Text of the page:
Election debates: A necessary waste of time

The American presidential debates are not complete without debates from time immomerial. The leading candidates go tussle it out verbally on the silver screen infront of packed auditoriums. The rest of the world tired of watching at a distance is starting slowly by slowly to adopt them an told even tired Mugabe of Zimbabwe wants to come on board. In Uganda, in 2011 elections it wouldnot be done because back then they were not that popular although the mayor candidates managed to hold one where all the cabdidates came forth.

Come around 2013, the presidential debates are hard to dodge especially after what transpired in the just concluded American elections.  our neighbours in Kenya have held maiden presidential debates in the first general elections since the chaos that marred the 2007 elections. If these debates affected their election bids is still a matter of contention as to what they contribute.

Locally our guild to has had Guild Presidential debates and we are preparing for another round of debates in the upcoming round of elections in a few weeks time. The guild nominees are put to task to explain themselves infront of their electorates.

The big question is do these debates matter or just a waste of time, a justification of the inflated budgets of the various Electrol Commissions. Personally i think they do although at a small impact. Lets start from the known end, Mitt Romneys manifesto in the 2013 elections was a convincing piece of work  that looked to put America on the path of glory they think they fall or belong. It had all the best known projected taxes that according to him Obama had failed to meet. However during the debate he failed to show how these taxes were to be gotten to meet his multi trillion dollar budget. In the manifesto was a sum they hoped to collect but even he Romney didnt seem to know  where these taxes were to come from. No wonder during the debate Obama labelled his manifesto as a ‘fishy deal’ that Americans shouldnt be duped into falling for it. It later emerged after he had failed to show where the taxes were to come from, that the bulk of the taxes were to be collected from transfer of American Jobs to China yet in his manifesto he had promised to create multiple jobs for Americans in a few months time. This would have been hard to point out if it were feild open air campaigns where candidates visit the village once and simply spread their gossiple through a microphone without really explaining how the gossiple will be implemented to foster the required change.

Locally i watched both rounds of Kenyan presidential debates and although many claim no issues were discussed i beg to differ because all the people were on the look out for was someone with a working plan amid the lingering problems of land grabbing, tribalism and intergrity issues for some of the  candidates. For example all the candidates in their plans were talking about having these great plans for the land in their field campaigns but never addressed the issue of ownership of that land they were planning for because there is no way you are going to plan for something you dont own. Claims are in the air that presidential Candidate Uhuru Kenyatta owns multiple hectares of land in Kenya most which is prime land with great economic potential. So if he was to be president would he be planning for his own land, the peoples land, govt land or was he planning on donating most of it to the planning authority if it so happened that most lands was owned by few indviduals who were not interested in letting go of it. Answers to such questions come out in a proper debate against competing candidates because during field campaigns candidates assume a certain comfort zone that they spend half the time dishing out promises without taking time to really explain how such promises will be delivered.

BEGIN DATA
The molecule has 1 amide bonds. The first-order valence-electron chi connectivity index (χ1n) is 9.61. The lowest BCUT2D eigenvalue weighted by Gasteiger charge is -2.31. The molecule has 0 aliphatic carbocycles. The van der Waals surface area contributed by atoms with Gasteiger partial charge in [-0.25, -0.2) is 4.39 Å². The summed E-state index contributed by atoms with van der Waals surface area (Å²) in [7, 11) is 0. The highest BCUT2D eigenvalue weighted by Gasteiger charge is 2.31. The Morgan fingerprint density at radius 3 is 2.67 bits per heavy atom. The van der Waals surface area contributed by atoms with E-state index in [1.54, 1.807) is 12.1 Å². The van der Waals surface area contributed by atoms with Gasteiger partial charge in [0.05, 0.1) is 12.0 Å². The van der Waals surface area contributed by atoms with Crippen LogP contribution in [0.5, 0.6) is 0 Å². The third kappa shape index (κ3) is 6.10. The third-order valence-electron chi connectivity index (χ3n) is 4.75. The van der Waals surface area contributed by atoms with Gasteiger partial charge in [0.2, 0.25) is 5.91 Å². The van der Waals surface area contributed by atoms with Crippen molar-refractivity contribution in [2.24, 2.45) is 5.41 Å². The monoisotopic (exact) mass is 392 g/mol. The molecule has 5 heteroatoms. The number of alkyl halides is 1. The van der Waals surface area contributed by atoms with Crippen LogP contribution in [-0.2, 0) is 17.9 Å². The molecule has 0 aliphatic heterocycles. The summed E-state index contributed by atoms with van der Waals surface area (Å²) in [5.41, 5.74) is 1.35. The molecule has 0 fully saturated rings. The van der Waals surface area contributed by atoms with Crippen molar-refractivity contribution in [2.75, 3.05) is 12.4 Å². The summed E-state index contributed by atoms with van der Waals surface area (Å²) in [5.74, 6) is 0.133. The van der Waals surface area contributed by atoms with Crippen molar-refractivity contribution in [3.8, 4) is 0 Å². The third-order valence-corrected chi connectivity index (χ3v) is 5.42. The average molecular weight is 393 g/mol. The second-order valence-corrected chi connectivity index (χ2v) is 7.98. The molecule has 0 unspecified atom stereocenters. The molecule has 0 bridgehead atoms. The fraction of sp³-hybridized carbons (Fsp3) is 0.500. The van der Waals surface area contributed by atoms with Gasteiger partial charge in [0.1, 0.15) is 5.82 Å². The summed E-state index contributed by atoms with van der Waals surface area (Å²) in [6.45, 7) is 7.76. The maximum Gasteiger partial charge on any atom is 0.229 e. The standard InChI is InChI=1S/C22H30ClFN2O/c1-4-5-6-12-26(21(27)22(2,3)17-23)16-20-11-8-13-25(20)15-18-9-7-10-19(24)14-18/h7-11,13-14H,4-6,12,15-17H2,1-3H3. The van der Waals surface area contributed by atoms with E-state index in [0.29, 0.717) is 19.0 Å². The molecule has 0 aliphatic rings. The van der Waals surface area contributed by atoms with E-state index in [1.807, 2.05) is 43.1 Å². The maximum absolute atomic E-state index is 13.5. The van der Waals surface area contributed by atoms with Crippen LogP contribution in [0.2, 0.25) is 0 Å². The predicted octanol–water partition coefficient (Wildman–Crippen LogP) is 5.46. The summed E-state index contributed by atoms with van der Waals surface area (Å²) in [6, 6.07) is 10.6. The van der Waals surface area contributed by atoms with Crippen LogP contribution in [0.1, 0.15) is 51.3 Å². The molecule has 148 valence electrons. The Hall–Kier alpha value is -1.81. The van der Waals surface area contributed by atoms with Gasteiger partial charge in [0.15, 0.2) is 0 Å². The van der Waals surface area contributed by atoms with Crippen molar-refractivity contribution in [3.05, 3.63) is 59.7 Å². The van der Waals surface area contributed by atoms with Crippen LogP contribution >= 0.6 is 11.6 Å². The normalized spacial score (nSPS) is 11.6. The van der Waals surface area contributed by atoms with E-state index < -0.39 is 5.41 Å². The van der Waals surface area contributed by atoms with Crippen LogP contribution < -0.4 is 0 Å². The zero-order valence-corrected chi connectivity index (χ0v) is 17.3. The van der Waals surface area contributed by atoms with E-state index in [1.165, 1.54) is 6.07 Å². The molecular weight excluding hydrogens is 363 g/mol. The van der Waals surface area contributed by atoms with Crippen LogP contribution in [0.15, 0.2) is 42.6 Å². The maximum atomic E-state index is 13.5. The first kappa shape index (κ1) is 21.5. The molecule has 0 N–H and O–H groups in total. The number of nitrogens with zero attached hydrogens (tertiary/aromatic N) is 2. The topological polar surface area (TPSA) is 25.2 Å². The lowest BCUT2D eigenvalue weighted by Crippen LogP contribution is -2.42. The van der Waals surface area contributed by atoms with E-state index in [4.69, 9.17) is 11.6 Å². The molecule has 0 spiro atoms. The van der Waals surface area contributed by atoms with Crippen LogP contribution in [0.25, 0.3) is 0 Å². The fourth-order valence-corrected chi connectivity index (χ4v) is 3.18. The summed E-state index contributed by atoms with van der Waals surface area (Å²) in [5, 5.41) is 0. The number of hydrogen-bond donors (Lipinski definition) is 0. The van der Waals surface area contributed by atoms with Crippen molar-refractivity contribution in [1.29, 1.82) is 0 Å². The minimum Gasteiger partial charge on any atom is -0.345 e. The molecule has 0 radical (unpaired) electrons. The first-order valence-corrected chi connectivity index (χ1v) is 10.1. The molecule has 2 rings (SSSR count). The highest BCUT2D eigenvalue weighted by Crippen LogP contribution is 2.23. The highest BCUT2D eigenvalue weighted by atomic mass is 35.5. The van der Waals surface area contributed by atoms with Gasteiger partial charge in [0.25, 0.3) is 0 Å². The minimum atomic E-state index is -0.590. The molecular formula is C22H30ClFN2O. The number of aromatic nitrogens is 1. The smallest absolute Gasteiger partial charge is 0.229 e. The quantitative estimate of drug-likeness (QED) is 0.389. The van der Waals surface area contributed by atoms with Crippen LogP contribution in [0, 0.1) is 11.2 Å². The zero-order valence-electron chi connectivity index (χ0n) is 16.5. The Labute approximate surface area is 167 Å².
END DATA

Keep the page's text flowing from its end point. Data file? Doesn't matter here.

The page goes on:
Also half questions of intergrity of candjdates  would get some light of answers. Mitt Romney had questions about his repatriation of jobs to China and it later emerged it was also embedded in his manifesto as a source of funding to meet the budget estimates. Uhuru Kenyatta in Kenya had fingers pointing towards the ICC indictments answers that voters would never see if it were field campaigns because it would be hard for some to have the space to ask anything. Amongst a few examples.

Moving further locally down to the Guild elections  its easier to ask competing candidates questions parttaining to funding in a debate than during those noise open air campaigns held in hostels.
Some still bring up the question of most masses not having access to tvs but am reliably informed there were live streams over fm radios in Kenya and every Kenyan to the best of my knowledge has a radio receiver. The other question of language barrier is sorted by translaters in these radio stations because for example Musevenis speeches are always in English but somehow grand father, a specialist in the local language always gets the gist of the presidents speech better than me yet his a million miles from the nearest tv.

In conclusion debates cant sway the majority of the electorate in your favour but it gives them reason to vote for you. As Uhuru Kenyatta who initially wanted to boycott the second round of debates but made a U-turn at the last minute because even a small hole can sink a big ship……

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One thought on “Election debates: A necessary waste of time

  1. Hey Sam… Different sections of the electoral block decide using different insights. Debates are the optimum platform for the elite class. In a University setting, it is actually better than plain campaign trails! So to debate it’s relavance is to question intelectual prudence in a Univesity. That’s inculpable!

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